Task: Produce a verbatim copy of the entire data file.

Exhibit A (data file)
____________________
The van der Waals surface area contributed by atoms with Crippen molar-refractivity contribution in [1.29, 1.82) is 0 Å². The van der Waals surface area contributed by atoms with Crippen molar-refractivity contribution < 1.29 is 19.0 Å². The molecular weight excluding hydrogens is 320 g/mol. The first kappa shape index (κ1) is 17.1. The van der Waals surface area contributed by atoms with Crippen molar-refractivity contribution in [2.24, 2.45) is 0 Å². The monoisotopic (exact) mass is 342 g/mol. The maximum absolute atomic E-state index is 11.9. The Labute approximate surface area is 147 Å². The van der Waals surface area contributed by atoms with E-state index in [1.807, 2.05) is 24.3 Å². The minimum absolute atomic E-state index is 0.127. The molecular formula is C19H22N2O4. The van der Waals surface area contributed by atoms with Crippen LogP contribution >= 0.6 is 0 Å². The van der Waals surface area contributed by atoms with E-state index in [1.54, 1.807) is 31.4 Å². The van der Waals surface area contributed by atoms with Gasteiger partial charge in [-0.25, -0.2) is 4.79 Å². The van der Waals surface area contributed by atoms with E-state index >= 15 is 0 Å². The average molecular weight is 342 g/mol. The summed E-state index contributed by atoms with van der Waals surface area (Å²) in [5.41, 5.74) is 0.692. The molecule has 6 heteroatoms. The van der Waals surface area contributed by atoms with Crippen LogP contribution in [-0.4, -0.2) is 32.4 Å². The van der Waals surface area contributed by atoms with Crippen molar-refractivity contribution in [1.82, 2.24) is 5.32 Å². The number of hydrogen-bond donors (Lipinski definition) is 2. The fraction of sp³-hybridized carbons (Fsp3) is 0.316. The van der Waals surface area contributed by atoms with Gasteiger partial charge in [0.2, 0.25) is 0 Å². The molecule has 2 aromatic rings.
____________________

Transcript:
The van der Waals surface area contributed by atoms with Crippen molar-refractivity contribution in [1.29, 1.82) is 0 Å². The van der Waals surface area contributed by atoms with Crippen molar-refractivity contribution < 1.29 is 19.0 Å². The molecular weight excluding hydrogens is 320 g/mol. The first kappa shape index (κ1) is 17.1. The van der Waals surface area contributed by atoms with Crippen molar-refractivity contribution in [2.24, 2.45) is 0 Å². The monoisotopic (exact) mass is 342 g/mol. The maximum absolute atomic E-state index is 11.9. The Labute approximate surface area is 147 Å². The van der Waals surface area contributed by atoms with E-state index in [1.807, 2.05) is 24.3 Å². The minimum absolute atomic E-state index is 0.127. The molecular formula is C19H22N2O4. The van der Waals surface area contributed by atoms with Crippen LogP contribution >= 0.6 is 0 Å². The van der Waals surface area contributed by atoms with E-state index in [1.54, 1.807) is 31.4 Å². The van der Waals surface area contributed by atoms with Gasteiger partial charge in [-0.25, -0.2) is 4.79 Å². The van der Waals surface area contributed by atoms with E-state index >= 15 is 0 Å². The average molecular weight is 342 g/mol. The summed E-state index contributed by atoms with van der Waals surface area (Å²) in [5.41, 5.74) is 0.692. The molecule has 6 heteroatoms. The van der Waals surface area contributed by atoms with Crippen LogP contribution in [-0.4, -0.2) is 32.4 Å². The van der Waals surface area contributed by atoms with Crippen molar-refractivity contribution in [1.82, 2.24) is 5.32 Å². The number of hydrogen-bond donors (Lipinski definition) is 2. The fraction of sp³-hybridized carbons (Fsp3) is 0.316. The van der Waals surface area contributed by atoms with Gasteiger partial charge in [0.2, 0.25) is 0 Å². The molecule has 2 aromatic rings.